SRINAGAR: Is ‘Operation All-Out’ that was launched in 2017 to stop ‘new age militancy’ from gaining a permanent foothold in Kashmir over? That was the indication given by Governor Satya Pal Malik at a function in Jammu.

Speaking with reporters, Malik, who is the first governor with a political background to head the state in many decades, said that there was “nothing like Operation All-Out” and that the people were using “wrong term”.

“There is nothing like 'Operation All Out'. Some people are using this wrong term. We want these children (militants) to come back and we are ready to do what we can do for them," Malik said yesterday.

Governor Malik, however, issued a word of caution to militants, stating that forces have been asked to exercising restraint while dealing with law and order problems in Kashmir.

"But when a militant somewhere opens fire or throws a grenade, it can’t be like you will fire and we will give you flowers and bouquets. They (militants) should leave this path as they will achieve nothing from this," Malik said.

With the security situation deteriorating fast, the ‘Operation All-Out’ was launched in Kashmir in May 2017 following a meeting of the Unified Command headed by the then chief minister Mehbooba Mufti.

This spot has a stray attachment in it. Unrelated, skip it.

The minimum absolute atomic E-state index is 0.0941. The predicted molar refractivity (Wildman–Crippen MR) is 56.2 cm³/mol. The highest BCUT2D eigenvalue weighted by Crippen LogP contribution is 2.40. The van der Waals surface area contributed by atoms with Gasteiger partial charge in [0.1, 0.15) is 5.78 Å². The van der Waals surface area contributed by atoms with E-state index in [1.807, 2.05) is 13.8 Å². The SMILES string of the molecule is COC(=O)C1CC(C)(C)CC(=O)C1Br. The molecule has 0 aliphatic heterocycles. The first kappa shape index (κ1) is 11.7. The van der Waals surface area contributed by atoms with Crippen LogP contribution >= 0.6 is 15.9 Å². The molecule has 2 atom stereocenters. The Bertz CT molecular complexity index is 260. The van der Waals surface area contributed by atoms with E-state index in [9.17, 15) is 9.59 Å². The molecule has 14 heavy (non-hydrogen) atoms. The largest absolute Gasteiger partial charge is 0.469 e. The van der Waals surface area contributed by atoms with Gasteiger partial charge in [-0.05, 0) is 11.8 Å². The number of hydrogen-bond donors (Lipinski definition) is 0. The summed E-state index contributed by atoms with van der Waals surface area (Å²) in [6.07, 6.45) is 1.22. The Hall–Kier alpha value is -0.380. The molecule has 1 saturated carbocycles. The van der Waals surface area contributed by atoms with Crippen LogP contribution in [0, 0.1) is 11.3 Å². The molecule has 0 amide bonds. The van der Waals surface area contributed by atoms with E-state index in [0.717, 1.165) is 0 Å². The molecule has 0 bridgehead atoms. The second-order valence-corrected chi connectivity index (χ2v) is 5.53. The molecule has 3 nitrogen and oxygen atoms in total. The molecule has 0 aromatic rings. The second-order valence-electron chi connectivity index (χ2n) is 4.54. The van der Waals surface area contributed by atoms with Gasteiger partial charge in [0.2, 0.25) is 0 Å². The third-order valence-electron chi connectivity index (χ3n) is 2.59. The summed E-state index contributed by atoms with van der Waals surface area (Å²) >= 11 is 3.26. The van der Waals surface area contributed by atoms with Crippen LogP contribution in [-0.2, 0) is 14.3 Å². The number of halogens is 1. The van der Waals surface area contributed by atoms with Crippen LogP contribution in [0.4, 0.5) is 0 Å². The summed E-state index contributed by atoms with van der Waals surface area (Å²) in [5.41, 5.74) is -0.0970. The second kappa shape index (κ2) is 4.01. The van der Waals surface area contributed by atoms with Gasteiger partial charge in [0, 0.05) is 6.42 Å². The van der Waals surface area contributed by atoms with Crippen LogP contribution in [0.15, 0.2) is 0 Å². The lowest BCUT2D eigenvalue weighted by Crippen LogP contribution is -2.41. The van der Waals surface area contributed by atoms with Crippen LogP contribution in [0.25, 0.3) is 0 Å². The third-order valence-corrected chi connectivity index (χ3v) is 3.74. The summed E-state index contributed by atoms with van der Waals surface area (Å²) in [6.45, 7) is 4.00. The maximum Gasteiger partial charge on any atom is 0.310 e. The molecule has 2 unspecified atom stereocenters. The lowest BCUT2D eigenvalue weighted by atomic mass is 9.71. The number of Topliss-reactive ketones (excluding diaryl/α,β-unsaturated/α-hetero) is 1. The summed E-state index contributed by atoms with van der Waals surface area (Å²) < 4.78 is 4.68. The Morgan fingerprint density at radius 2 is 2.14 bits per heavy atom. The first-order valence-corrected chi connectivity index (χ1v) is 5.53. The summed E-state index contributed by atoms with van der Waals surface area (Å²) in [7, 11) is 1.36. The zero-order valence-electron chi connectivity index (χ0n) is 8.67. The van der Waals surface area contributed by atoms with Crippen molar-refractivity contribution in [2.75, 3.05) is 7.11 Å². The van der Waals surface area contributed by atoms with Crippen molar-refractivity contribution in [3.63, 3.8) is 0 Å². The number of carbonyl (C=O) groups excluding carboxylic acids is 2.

According to official data, from May to December 2017, 215 militants were gunned down by security forces including some top commanders of Hizbul Mujahideen, Lashkar-e-Toiba and Jaish-e-Muhammad outfits.

However, with the onset of winter in 2018, the counter insurgency offensive that has been a source of much suffering in Kashmir was tapered off, “It allowed militants to regroup and think up of new strategies. During this time, local recruitment of youth into militancy also went up,” a top police officer said.

As spring arrived, more than 50 youth had joined militancy in the first five months of 2018, which sent shockwaves across the security establishment, “It was then decided to restart the offensive with new vigour and intensity,” the officer, who is not authorised to speak with media, said.

In the last year, security forces, according to official data, launched close to 300 ‘cordon and search operations’ during which more than 250 militants were killed.

“The strategy was fine-tuned from targeting random militants to cutting their overground network while going after the top leadership who were mainly responsible for the recruitment of local youth into militancy,” the officer said.

A hit-list was prepared by the security forces comprising of 25 commanders of Hizbul Mujahideen, Lashkar-e-Toiba, Jaish-e-Mohammad, Tehreek-ul-Mujahideen and the Ansaar-Gazwatul Hind.

“Now only three or four commanders like Riyaz Naikoo and Zakir Musa are alive and they have also gone into hiding. Local recruitment is falling gradually for the first time since 2016 but we are not going to sit back and relax,” the officer said.

With the state administration preparing to hold the assembly and Lok Sabha elections in Jammu and Kashmir this year, it is very likely that the forces have been asked to restrict the anti-militancy operations. Governor Malik’s remarks that ‘Operation All-Out’ doesn’t exist is perhaps a hint in that direction!